Research written as fiction can expand the audience pool and reach of knowledge generated in an accessible, familiar and less convoluted format than its more traditional methodological counterparts. Leavy’s (2013) book demonstrates how this is the case. Sh e eases interested researchers into how to plan and execute fiction - based research, and provides examples, useful tips and resources. An issue that is not explored in detail, however, is the advantages for readers of reading texts produced through this met hodology over those produced by fiction writers. This issue aside, Fiction as a research practice: Short stories, novellas, and novels is a compellingly written “how - to” introduction to how researchers can explore the rich layers and meanings of their rese arch in a creative format.


Fiction, Arts-Based Research, How-To, Qualitative Approach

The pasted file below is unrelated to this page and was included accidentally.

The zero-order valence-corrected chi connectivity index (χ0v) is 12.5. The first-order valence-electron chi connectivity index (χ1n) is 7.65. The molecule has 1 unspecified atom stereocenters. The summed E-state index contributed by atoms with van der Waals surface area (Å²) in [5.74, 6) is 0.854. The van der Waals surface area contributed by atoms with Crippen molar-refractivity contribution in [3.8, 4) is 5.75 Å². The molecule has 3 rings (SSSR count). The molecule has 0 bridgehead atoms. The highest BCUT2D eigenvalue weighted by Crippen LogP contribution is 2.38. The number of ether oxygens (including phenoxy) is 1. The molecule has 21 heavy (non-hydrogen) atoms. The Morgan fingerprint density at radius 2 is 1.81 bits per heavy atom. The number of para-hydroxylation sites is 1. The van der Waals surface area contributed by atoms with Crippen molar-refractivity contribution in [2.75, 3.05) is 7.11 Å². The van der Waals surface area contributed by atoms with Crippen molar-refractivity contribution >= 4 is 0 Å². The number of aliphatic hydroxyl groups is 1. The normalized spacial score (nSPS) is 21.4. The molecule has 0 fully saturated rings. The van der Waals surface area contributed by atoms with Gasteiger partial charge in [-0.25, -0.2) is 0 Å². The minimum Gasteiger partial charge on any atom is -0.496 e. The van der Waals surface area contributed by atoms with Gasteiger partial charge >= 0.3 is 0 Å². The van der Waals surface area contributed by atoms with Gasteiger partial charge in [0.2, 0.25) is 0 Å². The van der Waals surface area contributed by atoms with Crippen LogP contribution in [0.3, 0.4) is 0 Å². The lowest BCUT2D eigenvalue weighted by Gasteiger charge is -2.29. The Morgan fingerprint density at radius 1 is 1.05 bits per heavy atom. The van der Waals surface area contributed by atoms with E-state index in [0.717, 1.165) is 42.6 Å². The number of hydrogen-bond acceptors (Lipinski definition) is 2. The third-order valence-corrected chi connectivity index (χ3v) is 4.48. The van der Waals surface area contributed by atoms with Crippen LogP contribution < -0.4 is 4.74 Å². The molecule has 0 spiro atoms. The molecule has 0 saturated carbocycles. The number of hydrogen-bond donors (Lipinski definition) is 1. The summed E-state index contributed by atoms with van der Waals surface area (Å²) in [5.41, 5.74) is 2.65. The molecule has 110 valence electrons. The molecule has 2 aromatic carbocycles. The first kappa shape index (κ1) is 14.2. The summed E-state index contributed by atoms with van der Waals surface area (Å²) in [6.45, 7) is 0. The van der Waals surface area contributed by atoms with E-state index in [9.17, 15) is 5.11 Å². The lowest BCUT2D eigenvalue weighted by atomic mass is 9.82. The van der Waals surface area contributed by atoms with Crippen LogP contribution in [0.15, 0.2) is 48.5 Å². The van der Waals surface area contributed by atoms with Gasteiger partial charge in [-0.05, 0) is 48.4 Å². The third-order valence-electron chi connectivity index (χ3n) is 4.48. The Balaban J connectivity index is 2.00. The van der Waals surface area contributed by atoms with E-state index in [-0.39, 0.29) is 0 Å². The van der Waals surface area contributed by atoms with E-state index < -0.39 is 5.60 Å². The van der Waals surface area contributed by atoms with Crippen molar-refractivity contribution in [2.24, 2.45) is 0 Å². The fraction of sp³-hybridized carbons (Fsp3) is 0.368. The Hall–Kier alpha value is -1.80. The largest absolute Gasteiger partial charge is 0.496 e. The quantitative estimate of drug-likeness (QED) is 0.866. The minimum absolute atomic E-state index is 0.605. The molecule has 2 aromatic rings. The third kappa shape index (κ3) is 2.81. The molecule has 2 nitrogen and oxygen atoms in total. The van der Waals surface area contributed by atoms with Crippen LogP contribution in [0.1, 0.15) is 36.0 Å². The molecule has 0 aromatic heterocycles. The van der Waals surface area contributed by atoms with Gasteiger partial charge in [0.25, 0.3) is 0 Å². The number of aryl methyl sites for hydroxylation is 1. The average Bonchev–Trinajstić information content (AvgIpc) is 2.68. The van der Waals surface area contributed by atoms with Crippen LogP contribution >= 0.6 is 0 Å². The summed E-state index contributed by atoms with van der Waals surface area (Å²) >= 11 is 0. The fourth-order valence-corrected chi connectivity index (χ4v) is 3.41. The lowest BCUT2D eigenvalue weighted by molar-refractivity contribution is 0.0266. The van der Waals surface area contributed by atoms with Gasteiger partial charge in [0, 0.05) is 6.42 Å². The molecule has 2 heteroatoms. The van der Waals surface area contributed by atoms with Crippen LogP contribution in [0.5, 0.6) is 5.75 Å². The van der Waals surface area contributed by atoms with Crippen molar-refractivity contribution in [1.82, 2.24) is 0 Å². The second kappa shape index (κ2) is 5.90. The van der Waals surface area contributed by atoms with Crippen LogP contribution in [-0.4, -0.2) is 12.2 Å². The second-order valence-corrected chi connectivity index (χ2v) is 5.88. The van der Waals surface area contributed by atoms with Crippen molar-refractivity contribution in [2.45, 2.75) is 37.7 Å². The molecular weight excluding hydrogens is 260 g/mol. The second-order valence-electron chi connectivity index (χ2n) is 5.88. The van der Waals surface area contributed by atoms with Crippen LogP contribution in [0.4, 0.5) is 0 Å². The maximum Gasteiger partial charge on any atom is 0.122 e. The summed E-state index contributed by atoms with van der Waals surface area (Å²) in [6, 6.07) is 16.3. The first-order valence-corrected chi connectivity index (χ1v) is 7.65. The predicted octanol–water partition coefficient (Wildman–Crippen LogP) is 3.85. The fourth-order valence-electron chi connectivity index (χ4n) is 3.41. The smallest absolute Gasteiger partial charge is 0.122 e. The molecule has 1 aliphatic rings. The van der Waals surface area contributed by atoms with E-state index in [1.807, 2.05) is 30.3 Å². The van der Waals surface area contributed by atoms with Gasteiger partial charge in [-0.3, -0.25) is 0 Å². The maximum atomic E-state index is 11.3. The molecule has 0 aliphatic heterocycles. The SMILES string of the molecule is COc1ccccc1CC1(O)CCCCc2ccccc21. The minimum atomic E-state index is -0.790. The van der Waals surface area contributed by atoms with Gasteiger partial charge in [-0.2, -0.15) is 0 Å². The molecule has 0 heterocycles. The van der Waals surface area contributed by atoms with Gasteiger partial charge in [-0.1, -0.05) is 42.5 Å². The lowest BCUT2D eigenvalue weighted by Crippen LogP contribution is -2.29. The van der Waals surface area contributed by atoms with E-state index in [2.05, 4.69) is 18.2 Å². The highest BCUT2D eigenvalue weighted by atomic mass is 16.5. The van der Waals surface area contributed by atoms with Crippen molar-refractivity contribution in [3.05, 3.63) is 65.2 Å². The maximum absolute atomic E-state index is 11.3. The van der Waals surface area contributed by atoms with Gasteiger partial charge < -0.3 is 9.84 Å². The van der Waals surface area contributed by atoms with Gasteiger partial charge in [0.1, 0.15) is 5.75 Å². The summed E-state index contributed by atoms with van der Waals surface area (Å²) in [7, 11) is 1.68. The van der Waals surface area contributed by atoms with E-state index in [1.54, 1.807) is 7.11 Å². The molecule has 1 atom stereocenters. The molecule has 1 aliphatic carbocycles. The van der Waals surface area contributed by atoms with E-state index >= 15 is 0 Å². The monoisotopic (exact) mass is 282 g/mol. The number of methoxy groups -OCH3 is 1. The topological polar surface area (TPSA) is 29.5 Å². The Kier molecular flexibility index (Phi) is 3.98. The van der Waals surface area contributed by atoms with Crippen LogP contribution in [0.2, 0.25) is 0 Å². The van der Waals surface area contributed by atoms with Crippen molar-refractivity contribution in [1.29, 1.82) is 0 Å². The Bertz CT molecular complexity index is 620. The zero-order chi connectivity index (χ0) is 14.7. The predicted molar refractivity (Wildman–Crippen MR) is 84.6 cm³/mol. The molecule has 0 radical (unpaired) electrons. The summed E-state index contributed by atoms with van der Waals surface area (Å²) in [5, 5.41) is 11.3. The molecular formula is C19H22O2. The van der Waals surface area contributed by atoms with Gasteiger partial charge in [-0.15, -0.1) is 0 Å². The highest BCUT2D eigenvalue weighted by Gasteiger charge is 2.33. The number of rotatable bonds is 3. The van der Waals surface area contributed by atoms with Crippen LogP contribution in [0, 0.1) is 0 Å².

Author Bio(s)

Aniuska M. Luna is a Ph.D. graduate from Nova Southeastern University’s Conflict analysis and resolution (CAR) program. She holds graduate certificates in Peace studies and CAR, and a Master in Cross - disciplinary studies. Her undergraduate background is in modern languages (BA in Spanish) and Latin American studies (certificate). She is not currently affiliated with an institution. Correspondence regarding this review can be addressed directly to : Aniuska M. Luna at Email: aniuska@nova.edu

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